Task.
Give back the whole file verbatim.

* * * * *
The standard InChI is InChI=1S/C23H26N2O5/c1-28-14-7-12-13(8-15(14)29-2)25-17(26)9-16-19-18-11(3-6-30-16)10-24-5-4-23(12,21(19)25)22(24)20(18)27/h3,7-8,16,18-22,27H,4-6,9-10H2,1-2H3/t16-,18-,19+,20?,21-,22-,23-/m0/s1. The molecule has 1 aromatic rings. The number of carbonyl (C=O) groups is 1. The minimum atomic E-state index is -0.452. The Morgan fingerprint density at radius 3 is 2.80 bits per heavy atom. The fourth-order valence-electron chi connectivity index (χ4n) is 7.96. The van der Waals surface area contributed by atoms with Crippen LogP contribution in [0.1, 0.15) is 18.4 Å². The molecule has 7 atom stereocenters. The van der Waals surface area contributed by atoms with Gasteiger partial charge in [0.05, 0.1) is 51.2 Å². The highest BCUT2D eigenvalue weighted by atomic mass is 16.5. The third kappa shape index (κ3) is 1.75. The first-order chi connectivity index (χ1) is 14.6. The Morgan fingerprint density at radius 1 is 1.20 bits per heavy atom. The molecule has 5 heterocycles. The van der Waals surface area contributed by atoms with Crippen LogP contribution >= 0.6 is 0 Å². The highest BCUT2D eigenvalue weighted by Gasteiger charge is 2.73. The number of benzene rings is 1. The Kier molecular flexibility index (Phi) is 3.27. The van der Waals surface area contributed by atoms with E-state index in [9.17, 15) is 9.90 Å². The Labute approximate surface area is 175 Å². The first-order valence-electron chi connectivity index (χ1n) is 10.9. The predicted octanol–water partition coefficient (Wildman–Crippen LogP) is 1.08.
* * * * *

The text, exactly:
The standard InChI is InChI=1S/C23H26N2O5/c1-28-14-7-12-13(8-15(14)29-2)25-17(26)9-16-19-18-11(3-6-30-16)10-24-5-4-23(12,21(19)25)22(24)20(18)27/h3,7-8,16,18-22,27H,4-6,9-10H2,1-2H3/t16-,18-,19+,20?,21-,22-,23-/m0/s1. The molecule has 1 aromatic rings. The number of carbonyl (C=O) groups is 1. The minimum atomic E-state index is -0.452. The Morgan fingerprint density at radius 3 is 2.80 bits per heavy atom. The fourth-order valence-electron chi connectivity index (χ4n) is 7.96. The van der Waals surface area contributed by atoms with Crippen LogP contribution in [0.1, 0.15) is 18.4 Å². The molecule has 7 atom stereocenters. The van der Waals surface area contributed by atoms with Gasteiger partial charge in [0.05, 0.1) is 51.2 Å². The highest BCUT2D eigenvalue weighted by atomic mass is 16.5. The third kappa shape index (κ3) is 1.75. The first-order chi connectivity index (χ1) is 14.6. The Morgan fingerprint density at radius 1 is 1.20 bits per heavy atom. The molecule has 5 heterocycles. The van der Waals surface area contributed by atoms with Crippen LogP contribution >= 0.6 is 0 Å². The highest BCUT2D eigenvalue weighted by Gasteiger charge is 2.73. The number of benzene rings is 1. The Kier molecular flexibility index (Phi) is 3.27. The van der Waals surface area contributed by atoms with E-state index in [9.17, 15) is 9.90 Å². The Labute approximate surface area is 175 Å². The first-order valence-electron chi connectivity index (χ1n) is 10.9. The predicted octanol–water partition coefficient (Wildman–Crippen LogP) is 1.08.